Drawn Out Fashions

Crushing on Illustrator Ed J. Brown

Whether he’s whipping up a pastel-hued illustration for some awesome publication, cough, WORN Issue 15, cough, or just working on his whimsical drawing series of mythological beasts, Ed J. Brown is always telling a story. Focusing on the narrative power of illustration, Ed uses movement, kooky characters, and lots of texture to give an editorial some extra pizzazz or just make a viewer laugh. His vibrant blog is regularly updated with new work (his most recent pictorial interests include drawings of outer space and original typeface) and he’s a regular contributor to Art School Disco. We sat down with the UK-based illustrator to discuss how he wishes he could dress like his drawings and why illustration and fashion mags go together like ice cream and apple pie.

Is there any connection between your style as an artist and your personal style?
I’ve never been able to define my style, and I don’t mean that in a cool, I’m-so-indefinable-and-unique way. It’s more like one day I decided to wear plaid shirts and that’s going on three years now. I guess there is some overlap, like when I’m drawing people’s clothes I don’t want solid colours—I want some checks on there or some plaids. I’ll turn up the trousers or give them little tiny heels, and other than me notwearing tiny heels, there is a connection actually.

So your characters’ outfits reflect what you like to wear?
A little bit. I’d like to wear the kind of crazy textures and patterns in my drawings, but I don’t think I’m as brave as the people I like to draw. Visually I don’t always fit the artist/illustrator model. I sometimes wonder how important that is, especially when you’re meeting clients. Do they expect you to turn up with a Wesley Snipes wedge and glow bands?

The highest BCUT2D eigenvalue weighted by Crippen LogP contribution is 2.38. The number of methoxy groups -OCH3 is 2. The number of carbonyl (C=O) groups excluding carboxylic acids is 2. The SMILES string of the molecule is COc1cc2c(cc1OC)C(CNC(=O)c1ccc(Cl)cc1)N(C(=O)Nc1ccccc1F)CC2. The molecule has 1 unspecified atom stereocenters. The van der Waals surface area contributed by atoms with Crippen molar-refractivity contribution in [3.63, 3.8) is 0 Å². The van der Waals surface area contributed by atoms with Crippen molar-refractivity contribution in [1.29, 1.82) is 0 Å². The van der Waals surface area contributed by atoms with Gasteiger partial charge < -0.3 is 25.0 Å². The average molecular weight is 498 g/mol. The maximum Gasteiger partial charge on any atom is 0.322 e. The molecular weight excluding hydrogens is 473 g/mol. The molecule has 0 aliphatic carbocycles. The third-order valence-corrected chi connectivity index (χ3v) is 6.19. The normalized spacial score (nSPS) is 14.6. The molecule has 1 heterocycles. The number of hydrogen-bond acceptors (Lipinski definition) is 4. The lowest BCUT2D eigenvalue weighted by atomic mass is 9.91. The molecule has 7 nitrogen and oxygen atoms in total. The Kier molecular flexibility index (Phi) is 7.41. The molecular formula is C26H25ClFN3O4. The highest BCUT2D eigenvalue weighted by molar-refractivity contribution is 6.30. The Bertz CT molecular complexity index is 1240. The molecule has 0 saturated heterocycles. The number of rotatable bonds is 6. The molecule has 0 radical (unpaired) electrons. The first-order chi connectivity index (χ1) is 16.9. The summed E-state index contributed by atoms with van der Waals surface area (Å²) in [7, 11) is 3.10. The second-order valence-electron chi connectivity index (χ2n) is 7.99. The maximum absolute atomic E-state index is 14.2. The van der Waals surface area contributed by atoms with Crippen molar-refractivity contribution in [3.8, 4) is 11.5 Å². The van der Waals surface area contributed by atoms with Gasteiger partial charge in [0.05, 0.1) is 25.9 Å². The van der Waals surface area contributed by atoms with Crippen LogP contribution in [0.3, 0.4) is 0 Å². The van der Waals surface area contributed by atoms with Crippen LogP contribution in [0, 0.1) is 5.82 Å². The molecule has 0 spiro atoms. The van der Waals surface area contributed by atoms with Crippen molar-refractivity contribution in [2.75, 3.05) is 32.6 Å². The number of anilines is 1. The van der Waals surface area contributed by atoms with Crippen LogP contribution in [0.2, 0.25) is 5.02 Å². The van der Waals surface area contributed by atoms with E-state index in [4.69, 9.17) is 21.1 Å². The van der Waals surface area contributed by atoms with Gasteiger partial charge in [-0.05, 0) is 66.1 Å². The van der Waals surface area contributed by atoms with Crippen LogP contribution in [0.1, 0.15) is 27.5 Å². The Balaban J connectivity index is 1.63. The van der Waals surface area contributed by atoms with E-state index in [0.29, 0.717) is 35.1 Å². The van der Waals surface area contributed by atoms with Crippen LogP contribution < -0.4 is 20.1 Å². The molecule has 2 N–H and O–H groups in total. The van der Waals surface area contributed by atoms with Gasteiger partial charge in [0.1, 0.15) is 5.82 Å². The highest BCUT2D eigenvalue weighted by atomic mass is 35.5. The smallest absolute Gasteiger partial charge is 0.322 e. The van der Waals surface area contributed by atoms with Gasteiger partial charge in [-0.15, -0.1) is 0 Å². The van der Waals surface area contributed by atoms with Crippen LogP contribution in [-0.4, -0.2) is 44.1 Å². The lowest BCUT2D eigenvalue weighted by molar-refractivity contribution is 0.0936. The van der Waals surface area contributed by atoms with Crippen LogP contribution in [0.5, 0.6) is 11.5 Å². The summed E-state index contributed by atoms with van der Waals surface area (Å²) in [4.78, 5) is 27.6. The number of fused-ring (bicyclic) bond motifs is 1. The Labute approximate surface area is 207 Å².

I’m sure you do just fine with your plaid shirts. A lot of your art, even if it isn’t editorial, is very narrative. What attracted you to that style?
I connect more with an image if I know there’s a story behind it. I feel more involved with it. That’s what I try to put into my drawings. Something as simple as an image of a rainy day conjures up a narrative. I like to think someone could spend a while looking at different layers and elements within my work.

It’s interesting how layered your work is with textures too, I feel like those two things really play off each other.
I fucking love texture, my idea of design is ‘just fill the page.’ I get obsessed with making sure there aren’t little gaps or white space anywhere.

A lot of your art is centered on characters, how does dress come into play in these illustrations?
I like to create oddballs and I don’t like there to be flat colour or flat texture if there doesn’t have to be. Obviously, you do need solids in an image, otherwise it gives you a headache, but particularly with clothing you have a tremendous freedom to insert anything you want. You can sort of describe a character’s personality, get across ideas of who this character is, by what clothes you give them. I think clothes can be great for getting ideas across—same as tattoos really.

There’s a long history of illustration in fashion magazines, what do you think it is about fashion illustrations that photography can’t always replicate?
I think it may come down to communicating an idea within fashion. If someone is describing the feel of an item, or describing the back-story of the clothes, I think in moments like that you really need the whimsy of illustration. It can bring out the ideas behind the clothing.

Who are your favorite illustrators right now?
That’s such a tough question! It changes all the time. I’m always a fan of Jon Boam. He always seems to be doing something fun. Other illustrators I’m liking right now are Jon MacNair, Nick Alston, Luke Best, Roberto Blefari, Niv Bavarsky, George McCallum and of course my Art School Disco brethren.